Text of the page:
on February 4, 2014 - 8:16 AM
, updated February 4, 2014 at 8:29 AM
The 18-year-old was far away from home. The food was terrible.
Even a physically taxing sport like wrestling fails to come close to preparing one for what it's like when your primary job as a member of the United States Army National Guard is training for war.
But the Iroquois High School senior, active private second-class and Section VI wrestling champion's reward for enduring 10 weeks of “hell” could be another crowning achievement on the mat this month along with a chance to wrestle for Uncle Sam's Army in the future.
Paulsen won the large school's Section VI championship at 170 pounds last year but did so despite wrestling at a weight class that wasn't really suited for him. He was disciplined enough to overcome his strength disadvantage in the weight class by being fundamentally sound defensively and waiting to score off other people's mistakes.
The strategy got him to states but taught him he needed more weapons in his arsenal in order to win the championship.
The 5-foot-9, 152-pounder believes he has more now.
A big weapon at his disposal is brute strength as he can use a ground assault of his own to bring foes to his knees in the wrestling circle. He did just that last Friday when he needed roughly 5 seconds to take down his opponent and worked him over on the mat for another 23 en route to the quick pin.
“I'm just pretty much using my tactical strength and stuff to keep pushing forward,” said Paulsen, who will likely be the man to beat this Saturday during the annual Class A Tournament at Starpoint High School. The top five finishers in each weight class advance to the Section VI State Qualifier on Feb. 14 at Niagara County Community College.
“Most of my drill sergeants told me never to quit so that's just one of my things,” said Paulsen, who is 24-5 this season and 126-32 in his scholastic career.
“The military has really helped him develop a really strong work ethic and helped him become mentally tough,” Iroquois coach Steve Hart said. “He's a more complete wrestler now.”
He's quicker and more agile, too.
Paulsen lost 30 pounds during basic training, leaving for Fort Sills, Okla., at 186 pounds. He described boot camp as going through four years-worth of wrestling practice sessions in a 10-week period. Factor in the less than five-star food menu, and it's easy to see why the pounds melted away
“All the work and not having enough time to eat and not wanting to eat because the food sucked …,” said Paulsen. “It was hard work. Honestly, I hope I never do” boot camp “again.”
Which begs the following question? Why join the military in the first place? He's living his childhood dream as joining the Army has been his goal ever since he was little.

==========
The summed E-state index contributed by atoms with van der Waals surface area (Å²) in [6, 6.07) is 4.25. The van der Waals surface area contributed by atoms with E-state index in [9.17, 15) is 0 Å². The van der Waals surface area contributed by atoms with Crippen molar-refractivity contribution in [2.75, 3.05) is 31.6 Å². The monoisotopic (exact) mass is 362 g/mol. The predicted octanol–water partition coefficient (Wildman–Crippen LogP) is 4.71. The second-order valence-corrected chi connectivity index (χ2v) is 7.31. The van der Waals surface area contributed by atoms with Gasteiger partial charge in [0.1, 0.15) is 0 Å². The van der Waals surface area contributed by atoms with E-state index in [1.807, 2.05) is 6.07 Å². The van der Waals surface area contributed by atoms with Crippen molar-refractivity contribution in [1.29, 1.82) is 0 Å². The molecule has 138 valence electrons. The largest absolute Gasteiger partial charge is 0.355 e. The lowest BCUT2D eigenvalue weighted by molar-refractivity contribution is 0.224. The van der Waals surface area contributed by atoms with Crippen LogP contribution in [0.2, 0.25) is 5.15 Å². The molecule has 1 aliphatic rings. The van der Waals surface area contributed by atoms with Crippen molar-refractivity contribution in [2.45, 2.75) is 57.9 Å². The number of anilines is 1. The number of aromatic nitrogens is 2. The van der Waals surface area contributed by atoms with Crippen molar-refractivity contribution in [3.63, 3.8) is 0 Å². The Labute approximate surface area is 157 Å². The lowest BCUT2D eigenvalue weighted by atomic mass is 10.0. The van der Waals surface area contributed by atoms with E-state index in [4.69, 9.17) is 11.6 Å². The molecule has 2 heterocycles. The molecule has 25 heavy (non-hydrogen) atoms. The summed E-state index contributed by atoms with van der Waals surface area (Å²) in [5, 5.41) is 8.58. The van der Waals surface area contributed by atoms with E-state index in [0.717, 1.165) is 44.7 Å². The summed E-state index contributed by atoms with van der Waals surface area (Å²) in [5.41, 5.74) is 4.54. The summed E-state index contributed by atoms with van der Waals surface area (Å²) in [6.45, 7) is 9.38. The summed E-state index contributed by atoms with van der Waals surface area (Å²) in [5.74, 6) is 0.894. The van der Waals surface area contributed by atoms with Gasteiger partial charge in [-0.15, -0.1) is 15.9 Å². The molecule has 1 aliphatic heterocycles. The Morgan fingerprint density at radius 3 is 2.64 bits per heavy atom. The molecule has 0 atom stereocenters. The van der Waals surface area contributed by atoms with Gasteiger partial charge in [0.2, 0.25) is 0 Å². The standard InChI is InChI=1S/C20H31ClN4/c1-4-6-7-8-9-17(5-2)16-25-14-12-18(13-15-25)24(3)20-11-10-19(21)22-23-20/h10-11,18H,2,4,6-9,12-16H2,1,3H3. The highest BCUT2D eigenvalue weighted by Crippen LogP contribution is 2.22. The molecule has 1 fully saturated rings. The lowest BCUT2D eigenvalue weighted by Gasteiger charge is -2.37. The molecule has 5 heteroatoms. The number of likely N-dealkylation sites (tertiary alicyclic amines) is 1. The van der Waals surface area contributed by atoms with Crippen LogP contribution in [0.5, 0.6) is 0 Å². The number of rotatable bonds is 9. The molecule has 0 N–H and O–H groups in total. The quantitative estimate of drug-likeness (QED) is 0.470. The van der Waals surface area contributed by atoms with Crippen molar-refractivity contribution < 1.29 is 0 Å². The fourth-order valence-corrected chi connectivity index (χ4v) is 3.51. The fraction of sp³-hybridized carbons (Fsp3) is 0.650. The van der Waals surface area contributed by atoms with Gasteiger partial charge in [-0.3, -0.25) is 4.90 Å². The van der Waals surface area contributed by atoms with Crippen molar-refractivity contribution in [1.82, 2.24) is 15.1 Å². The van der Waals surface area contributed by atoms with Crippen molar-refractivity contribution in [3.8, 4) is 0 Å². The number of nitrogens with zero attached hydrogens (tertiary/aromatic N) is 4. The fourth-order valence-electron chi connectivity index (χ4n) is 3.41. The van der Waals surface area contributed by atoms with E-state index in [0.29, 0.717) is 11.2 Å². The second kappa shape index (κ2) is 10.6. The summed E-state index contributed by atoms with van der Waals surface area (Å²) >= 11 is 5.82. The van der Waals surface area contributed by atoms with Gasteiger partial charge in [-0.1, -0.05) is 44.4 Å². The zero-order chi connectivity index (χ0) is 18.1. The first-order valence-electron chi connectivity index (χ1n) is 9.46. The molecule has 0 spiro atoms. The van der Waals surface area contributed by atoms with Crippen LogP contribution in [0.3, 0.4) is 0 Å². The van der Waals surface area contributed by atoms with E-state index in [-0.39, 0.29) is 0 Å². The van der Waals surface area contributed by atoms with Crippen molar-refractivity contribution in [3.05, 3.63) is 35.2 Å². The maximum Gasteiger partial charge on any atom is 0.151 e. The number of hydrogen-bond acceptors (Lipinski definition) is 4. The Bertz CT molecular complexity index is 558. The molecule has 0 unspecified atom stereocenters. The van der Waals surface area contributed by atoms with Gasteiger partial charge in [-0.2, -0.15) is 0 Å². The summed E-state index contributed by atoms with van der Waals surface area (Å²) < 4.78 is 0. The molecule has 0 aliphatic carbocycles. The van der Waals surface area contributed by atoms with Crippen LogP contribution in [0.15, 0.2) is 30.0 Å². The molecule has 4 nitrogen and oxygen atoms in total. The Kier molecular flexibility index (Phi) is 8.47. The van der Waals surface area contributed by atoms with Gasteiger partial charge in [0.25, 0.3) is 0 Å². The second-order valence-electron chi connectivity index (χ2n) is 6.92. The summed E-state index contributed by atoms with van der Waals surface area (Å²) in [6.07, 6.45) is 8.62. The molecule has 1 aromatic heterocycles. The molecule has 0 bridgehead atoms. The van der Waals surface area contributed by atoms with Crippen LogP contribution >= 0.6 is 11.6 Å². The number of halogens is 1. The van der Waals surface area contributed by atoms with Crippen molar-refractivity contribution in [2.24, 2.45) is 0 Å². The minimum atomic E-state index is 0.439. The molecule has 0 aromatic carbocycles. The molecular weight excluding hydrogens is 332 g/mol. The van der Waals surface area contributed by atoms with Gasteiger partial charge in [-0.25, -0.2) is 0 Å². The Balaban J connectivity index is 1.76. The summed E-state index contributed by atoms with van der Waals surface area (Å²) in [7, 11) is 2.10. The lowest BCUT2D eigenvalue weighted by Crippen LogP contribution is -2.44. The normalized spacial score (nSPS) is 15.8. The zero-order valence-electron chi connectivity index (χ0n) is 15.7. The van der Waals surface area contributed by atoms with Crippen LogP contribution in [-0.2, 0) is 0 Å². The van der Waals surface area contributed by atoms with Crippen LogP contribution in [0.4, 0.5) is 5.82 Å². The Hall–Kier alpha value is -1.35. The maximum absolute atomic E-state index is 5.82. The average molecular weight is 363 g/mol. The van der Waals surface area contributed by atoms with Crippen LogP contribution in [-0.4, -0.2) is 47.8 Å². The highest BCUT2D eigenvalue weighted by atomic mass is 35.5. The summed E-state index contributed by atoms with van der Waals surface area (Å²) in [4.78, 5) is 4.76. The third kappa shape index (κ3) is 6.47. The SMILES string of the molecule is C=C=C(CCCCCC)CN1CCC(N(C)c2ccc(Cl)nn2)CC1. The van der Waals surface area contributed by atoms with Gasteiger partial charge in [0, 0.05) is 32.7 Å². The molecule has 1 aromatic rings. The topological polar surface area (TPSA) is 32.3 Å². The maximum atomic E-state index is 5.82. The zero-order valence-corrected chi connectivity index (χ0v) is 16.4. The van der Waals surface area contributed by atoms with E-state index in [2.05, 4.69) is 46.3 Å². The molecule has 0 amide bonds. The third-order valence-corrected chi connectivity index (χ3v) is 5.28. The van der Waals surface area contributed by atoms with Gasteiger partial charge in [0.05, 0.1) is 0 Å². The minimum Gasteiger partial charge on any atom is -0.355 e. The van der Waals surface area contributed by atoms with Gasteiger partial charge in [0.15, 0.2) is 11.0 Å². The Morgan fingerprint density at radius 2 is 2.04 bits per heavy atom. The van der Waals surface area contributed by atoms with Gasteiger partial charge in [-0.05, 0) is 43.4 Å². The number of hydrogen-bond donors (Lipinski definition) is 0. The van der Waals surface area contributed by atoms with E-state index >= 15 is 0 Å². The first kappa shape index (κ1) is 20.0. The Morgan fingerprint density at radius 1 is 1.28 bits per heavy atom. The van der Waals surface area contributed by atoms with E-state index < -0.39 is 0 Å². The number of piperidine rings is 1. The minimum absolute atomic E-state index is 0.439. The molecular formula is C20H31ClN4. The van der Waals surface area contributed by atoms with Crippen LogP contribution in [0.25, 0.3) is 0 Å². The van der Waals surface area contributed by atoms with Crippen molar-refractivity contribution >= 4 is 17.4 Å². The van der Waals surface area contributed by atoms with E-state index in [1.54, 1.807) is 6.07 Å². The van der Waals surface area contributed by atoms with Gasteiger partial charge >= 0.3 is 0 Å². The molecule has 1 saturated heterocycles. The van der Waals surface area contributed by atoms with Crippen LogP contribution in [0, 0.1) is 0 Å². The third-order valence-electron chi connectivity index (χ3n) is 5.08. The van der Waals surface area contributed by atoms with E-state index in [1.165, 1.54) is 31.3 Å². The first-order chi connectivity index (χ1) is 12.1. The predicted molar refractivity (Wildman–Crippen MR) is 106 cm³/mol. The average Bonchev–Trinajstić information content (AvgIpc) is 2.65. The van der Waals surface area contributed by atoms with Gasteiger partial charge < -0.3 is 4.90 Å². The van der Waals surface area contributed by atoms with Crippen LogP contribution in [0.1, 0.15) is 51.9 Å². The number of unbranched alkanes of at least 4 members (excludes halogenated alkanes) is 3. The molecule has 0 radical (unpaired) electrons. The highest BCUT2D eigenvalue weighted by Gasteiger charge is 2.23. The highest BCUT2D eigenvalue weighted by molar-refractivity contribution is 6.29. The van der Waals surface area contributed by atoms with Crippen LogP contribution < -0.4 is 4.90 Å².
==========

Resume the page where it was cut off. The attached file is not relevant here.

“I've always seem them at games holding the flags and I've always said I wanted to be one of them so one day my dream came true,” Paulsen said.
That day was his 17th birthday, the first day he met the age requirement to be able to enlist as he signed an eight-year contract with Uncle Sam. He had to wait until he was 18, though, to participate in boot camp.
So long as he stays in school, he can retain active status and be non-deployable.
How much of a passion is the military? Check out Paulsen's body art for that answer. He has two tattoos expressing his love for country and the Army.
His right arm is adorned with a colorful mural with the red, white and blue American flag, Uncle Sam at the base, a couple of grenades, helicopter, tanks and a tribute to the fallen heroes from the 9-11 Memorial. Across the left side of his chest (right over his heart) is fist and chain with the word 'respect.'
At first, Paulsen's teammates thought he was joking when he informed them he enlisted. They soon came to realize that's not a joking matter and thought it was pretty cool. Paulsen said he has two teammates who have expressed interest in joining the military.
The Chiefs have the utmost respect for him.
“He's a good example for the younger kids on the team,” said Tristen Almeter, who is 36-4 at 120 pounds. “He usually steps up and tells kids what to do and to step in line when they're fooling around.”
Yes, the Army has accelerated Paulsen's maturation. His mom, Beth, wants him to try living like a kid, again, but accepts the fact Andrew really can't do that.
He's a role model now. He's held to higher standards than most high school seniors because he's in the military. She said the Army keeps tabs on him, too, since he's on active duty.
His parents are proud of him.
“He came home a better person,” said Vince Paulsen, Andrew's father. “He came home a man.”
Andrew hopes to someday be able to wrestle for the U.S. Army freestyle and Greco team that participates in international competition. He becomes eligible for joining the team after his second year of enlistment.
He also wants to continue his wrestling career in college. If he doesn't get a full-ride scholarship, the Army will cover half of his tuition costs. Before all that, though, he wants to turn his state championship dream into reality. The process begins this weekend.
It will be tough, but it's a challenge Paulsen willing accepts, and something one would expect from a man willing to put his own life on the line to defend the freedom of others.
“I just have to keep working hard,” he said.